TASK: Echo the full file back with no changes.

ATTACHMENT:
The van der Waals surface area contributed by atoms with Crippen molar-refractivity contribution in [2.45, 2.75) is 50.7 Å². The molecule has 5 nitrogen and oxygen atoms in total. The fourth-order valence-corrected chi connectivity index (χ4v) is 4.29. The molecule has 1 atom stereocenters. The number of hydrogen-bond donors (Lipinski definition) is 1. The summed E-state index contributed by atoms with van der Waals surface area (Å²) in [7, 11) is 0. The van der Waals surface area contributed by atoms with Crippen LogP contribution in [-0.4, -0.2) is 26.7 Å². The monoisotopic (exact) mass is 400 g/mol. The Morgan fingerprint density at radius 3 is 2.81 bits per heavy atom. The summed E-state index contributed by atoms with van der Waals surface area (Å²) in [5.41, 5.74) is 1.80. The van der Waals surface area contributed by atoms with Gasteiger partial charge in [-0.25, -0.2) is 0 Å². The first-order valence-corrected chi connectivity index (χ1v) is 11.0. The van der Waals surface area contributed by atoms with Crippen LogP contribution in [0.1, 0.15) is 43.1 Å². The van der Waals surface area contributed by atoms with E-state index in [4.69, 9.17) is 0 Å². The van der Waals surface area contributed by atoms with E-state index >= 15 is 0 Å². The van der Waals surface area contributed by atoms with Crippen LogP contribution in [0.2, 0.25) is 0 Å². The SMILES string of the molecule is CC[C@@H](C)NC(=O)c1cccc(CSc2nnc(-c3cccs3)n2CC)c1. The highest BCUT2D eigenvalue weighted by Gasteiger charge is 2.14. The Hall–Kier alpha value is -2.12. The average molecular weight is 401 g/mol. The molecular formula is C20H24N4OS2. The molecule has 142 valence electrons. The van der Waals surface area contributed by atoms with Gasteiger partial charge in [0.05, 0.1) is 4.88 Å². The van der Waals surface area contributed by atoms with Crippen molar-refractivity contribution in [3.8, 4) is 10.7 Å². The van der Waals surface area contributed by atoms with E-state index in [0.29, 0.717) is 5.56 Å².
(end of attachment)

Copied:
The van der Waals surface area contributed by atoms with Crippen molar-refractivity contribution in [2.45, 2.75) is 50.7 Å². The molecule has 5 nitrogen and oxygen atoms in total. The fourth-order valence-corrected chi connectivity index (χ4v) is 4.29. The molecule has 1 atom stereocenters. The number of hydrogen-bond donors (Lipinski definition) is 1. The summed E-state index contributed by atoms with van der Waals surface area (Å²) in [7, 11) is 0. The van der Waals surface area contributed by atoms with Crippen LogP contribution in [-0.4, -0.2) is 26.7 Å². The monoisotopic (exact) mass is 400 g/mol. The Morgan fingerprint density at radius 3 is 2.81 bits per heavy atom. The summed E-state index contributed by atoms with van der Waals surface area (Å²) in [5.41, 5.74) is 1.80. The van der Waals surface area contributed by atoms with Gasteiger partial charge in [-0.25, -0.2) is 0 Å². The first-order valence-corrected chi connectivity index (χ1v) is 11.0. The van der Waals surface area contributed by atoms with Crippen LogP contribution in [0.1, 0.15) is 43.1 Å². The van der Waals surface area contributed by atoms with E-state index in [4.69, 9.17) is 0 Å². The van der Waals surface area contributed by atoms with E-state index >= 15 is 0 Å². The van der Waals surface area contributed by atoms with Crippen LogP contribution in [0.2, 0.25) is 0 Å². The SMILES string of the molecule is CC[C@@H](C)NC(=O)c1cccc(CSc2nnc(-c3cccs3)n2CC)c1. The highest BCUT2D eigenvalue weighted by Gasteiger charge is 2.14. The Hall–Kier alpha value is -2.12. The average molecular weight is 401 g/mol. The molecular formula is C20H24N4OS2. The molecule has 142 valence electrons. The van der Waals surface area contributed by atoms with Gasteiger partial charge in [0.05, 0.1) is 4.88 Å². The van der Waals surface area contributed by atoms with Crippen molar-refractivity contribution in [3.8, 4) is 10.7 Å². The van der Waals surface area contributed by atoms with E-state index in [0.29, 0.717) is 5.56 Å².